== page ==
How Gabby Petito Died – and Why Her Case Drew So Much Attention
Chronicled on social media, Gabby Petito’s planned cross-country trip turned tragic with a disappearance, and death, that riveted the country.
Gabby Petito’s disappearance and death in 2021 generated more public interest than perhaps any other missing-persons case in recent memory. So much so that, scarcely a year after Gabby’s killing, Lifetime is releasing The Gabby Petito Story, a TV movie based on the crime.
What is it about Gabby Petito’s case that captured so much attention? Thousands of people go missing every year in the United States. So, why did the disappearance and death of this 22-year-old woman cause generate headlines around the globe?
Gabby Petito’s Death and Final Days
Gabby Petito and her fiancé, Brian Laundrie, set off from Blue Point, New York, on July 2, 2021, for what was intended as a four-month cross-country trip. Their white van was pulled over by police on Aug. 21, 2021, just north of Moab, Utah, in response to a 9-1-1 call regarding a domestic disturbance in a parking lot. Body-camera footage captured Brian and a crying Gabby downplaying the incident described by witnesses. Neither of them wanted to press charges.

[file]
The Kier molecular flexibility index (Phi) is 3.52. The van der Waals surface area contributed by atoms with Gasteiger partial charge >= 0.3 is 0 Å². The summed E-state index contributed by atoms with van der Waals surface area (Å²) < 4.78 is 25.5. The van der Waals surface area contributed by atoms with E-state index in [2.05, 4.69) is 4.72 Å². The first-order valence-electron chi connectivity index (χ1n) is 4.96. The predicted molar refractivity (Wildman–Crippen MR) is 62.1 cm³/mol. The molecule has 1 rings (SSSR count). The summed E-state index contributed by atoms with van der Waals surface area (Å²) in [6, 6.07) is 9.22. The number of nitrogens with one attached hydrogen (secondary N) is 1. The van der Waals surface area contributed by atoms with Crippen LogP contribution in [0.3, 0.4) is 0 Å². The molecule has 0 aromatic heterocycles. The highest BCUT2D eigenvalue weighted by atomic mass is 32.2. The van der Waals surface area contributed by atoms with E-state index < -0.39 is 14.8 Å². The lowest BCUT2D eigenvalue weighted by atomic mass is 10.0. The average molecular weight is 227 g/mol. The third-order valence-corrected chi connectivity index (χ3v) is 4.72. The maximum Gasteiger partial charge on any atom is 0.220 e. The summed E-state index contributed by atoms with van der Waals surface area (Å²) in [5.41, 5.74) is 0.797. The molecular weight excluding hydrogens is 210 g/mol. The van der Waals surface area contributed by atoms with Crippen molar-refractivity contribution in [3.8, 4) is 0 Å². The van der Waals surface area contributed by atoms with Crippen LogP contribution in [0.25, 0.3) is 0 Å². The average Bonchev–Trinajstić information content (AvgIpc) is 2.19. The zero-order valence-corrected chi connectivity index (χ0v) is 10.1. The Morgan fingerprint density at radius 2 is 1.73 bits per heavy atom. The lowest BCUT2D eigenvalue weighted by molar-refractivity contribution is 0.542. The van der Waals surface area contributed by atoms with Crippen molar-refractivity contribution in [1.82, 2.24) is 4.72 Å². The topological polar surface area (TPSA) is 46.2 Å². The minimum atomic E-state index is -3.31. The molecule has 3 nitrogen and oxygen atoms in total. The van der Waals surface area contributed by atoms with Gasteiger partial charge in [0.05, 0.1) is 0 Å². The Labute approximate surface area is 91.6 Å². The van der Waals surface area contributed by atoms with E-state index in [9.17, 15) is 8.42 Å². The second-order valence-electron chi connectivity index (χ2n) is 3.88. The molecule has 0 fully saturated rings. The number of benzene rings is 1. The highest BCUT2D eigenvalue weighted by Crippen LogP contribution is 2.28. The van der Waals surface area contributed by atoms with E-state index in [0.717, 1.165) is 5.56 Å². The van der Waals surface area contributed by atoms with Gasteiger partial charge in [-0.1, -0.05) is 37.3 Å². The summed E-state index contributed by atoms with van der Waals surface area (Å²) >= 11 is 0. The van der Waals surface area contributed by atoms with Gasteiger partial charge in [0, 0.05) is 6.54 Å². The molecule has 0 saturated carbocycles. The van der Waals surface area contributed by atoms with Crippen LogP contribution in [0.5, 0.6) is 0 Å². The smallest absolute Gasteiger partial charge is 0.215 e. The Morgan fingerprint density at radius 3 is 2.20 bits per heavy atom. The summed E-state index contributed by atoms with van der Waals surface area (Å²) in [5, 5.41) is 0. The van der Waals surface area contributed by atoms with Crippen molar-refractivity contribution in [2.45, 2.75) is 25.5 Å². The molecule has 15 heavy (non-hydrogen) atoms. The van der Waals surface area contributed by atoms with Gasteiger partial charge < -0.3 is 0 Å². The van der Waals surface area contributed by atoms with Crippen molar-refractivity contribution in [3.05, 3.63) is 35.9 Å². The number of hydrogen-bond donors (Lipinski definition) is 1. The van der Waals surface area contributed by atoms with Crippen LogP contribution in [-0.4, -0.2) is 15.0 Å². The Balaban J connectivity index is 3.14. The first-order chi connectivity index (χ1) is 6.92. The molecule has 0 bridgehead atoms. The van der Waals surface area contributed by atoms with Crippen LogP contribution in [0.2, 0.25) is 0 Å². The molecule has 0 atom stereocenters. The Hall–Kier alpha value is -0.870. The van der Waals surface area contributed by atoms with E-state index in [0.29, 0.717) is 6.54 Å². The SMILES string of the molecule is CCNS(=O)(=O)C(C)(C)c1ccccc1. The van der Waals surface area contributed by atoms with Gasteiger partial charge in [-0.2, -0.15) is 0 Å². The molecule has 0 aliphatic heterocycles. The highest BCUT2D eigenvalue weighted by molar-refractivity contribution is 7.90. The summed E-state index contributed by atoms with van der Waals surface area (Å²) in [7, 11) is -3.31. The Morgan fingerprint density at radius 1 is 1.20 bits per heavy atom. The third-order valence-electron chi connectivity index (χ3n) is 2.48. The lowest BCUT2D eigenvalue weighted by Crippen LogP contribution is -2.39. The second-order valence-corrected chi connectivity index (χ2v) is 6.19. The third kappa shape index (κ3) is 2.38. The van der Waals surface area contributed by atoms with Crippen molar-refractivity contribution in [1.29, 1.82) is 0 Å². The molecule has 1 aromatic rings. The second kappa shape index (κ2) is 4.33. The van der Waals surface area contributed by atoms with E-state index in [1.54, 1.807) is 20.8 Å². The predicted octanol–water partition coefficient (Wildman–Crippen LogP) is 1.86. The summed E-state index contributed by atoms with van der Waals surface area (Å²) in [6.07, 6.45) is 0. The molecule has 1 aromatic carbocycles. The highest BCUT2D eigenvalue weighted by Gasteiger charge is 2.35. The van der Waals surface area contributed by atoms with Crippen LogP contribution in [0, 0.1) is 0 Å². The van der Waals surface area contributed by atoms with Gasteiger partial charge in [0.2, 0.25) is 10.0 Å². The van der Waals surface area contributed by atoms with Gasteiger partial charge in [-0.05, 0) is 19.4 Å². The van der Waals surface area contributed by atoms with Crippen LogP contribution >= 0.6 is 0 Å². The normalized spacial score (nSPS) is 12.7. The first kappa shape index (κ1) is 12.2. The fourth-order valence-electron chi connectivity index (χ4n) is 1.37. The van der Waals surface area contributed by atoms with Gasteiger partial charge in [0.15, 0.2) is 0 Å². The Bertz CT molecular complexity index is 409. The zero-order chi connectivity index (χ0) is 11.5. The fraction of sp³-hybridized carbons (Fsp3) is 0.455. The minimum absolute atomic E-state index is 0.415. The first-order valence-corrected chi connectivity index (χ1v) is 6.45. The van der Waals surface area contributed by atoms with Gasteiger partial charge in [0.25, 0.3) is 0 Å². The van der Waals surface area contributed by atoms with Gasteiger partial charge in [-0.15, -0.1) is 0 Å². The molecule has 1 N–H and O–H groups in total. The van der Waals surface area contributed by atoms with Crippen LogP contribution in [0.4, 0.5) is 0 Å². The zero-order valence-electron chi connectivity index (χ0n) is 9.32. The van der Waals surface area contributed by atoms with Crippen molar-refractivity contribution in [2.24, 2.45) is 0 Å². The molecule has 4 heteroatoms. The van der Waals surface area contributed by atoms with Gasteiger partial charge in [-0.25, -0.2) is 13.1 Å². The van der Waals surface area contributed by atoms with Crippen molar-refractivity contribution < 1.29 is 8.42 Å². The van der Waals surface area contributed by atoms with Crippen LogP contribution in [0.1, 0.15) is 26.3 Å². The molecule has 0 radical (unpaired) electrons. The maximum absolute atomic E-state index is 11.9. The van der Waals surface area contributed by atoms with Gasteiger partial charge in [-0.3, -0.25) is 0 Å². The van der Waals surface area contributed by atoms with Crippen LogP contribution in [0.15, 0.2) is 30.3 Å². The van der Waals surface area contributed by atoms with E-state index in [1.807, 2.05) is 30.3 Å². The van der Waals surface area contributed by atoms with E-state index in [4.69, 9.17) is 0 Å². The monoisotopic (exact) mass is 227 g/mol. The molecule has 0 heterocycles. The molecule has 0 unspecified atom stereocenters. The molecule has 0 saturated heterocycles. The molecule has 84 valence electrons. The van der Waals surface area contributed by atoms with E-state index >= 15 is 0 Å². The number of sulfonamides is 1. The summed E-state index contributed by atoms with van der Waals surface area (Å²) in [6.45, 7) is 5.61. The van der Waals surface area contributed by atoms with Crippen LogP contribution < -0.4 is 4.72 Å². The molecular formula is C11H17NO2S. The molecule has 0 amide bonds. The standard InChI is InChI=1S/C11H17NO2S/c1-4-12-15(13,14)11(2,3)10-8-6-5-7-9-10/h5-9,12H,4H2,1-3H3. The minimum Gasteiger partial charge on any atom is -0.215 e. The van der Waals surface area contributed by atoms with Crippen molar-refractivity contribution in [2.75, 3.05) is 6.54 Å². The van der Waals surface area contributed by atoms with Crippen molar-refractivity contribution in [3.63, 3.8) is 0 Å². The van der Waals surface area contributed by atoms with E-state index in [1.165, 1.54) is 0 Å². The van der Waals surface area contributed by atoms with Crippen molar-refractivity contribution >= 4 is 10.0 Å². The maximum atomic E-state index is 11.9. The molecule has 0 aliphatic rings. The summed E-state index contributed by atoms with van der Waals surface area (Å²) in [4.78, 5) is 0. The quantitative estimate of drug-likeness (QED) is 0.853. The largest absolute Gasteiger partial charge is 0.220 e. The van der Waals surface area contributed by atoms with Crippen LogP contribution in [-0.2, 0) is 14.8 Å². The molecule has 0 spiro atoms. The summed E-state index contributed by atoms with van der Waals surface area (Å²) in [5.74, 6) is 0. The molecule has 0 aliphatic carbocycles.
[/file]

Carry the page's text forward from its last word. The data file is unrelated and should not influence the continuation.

On Aug. 27, 2021, Gabby’s mother, Nichole Schmidt, received a text, purportedly sent by her daughter. However, because of its “odd” nature, Nichole later assumed the message wasn’t actually from Gabby. According to police, the text read, “Can you help Stan, I just keep getting his voicemails and missed calls.” Stan is a reference to Gabby’s grandfather, but she didn’t typically refer to him by his first name.
On that date, Gabby’s social-media posts stopped, which was out of character for a young woman who documented so much of her life on Instagram and YouTube. Her family had last spoken to her on Aug. 25, 2021, in a call from outside of Grand Teton National Park in Jackson, Wyoming.
Gabby was reported missing on Sept. 11, 2021, officially declared a missing person. Brian quietly returned to Florida 10 days earlier. By Sept. 13, 2021, he was missing, too.
We now know is, by that date, Gabby had been dead for more than two weeks. Her body was found on Sept. 21, 2021, near Grand Teton National Park, already in a state of decay. The autopsy determined Gabby Petito’s cause of death to be strangulation.
Petito Family Reacts to Gabby Petito’s Autopsy
The release of Gabby Petito’s autopsy report on Sept. 21, 2021, not only confirmed the body’s identity but ruled the manner of death as homicide. That was followed by a brief statement from the Petito family, issued through an attorney: “We will be making a statement when Gabby is home. I will contact you to arrange a time and location.”
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Indeed, a week later, mother Nichole Schmidt, father Joe Petito, and step-father Jim Schmidt held a news conference at which they thanked social-media users, and the media, for boosting the case.
“We need positive stuff to come from the tragedy that happened,” Joe said. “We can’t let her name be taken in vain.”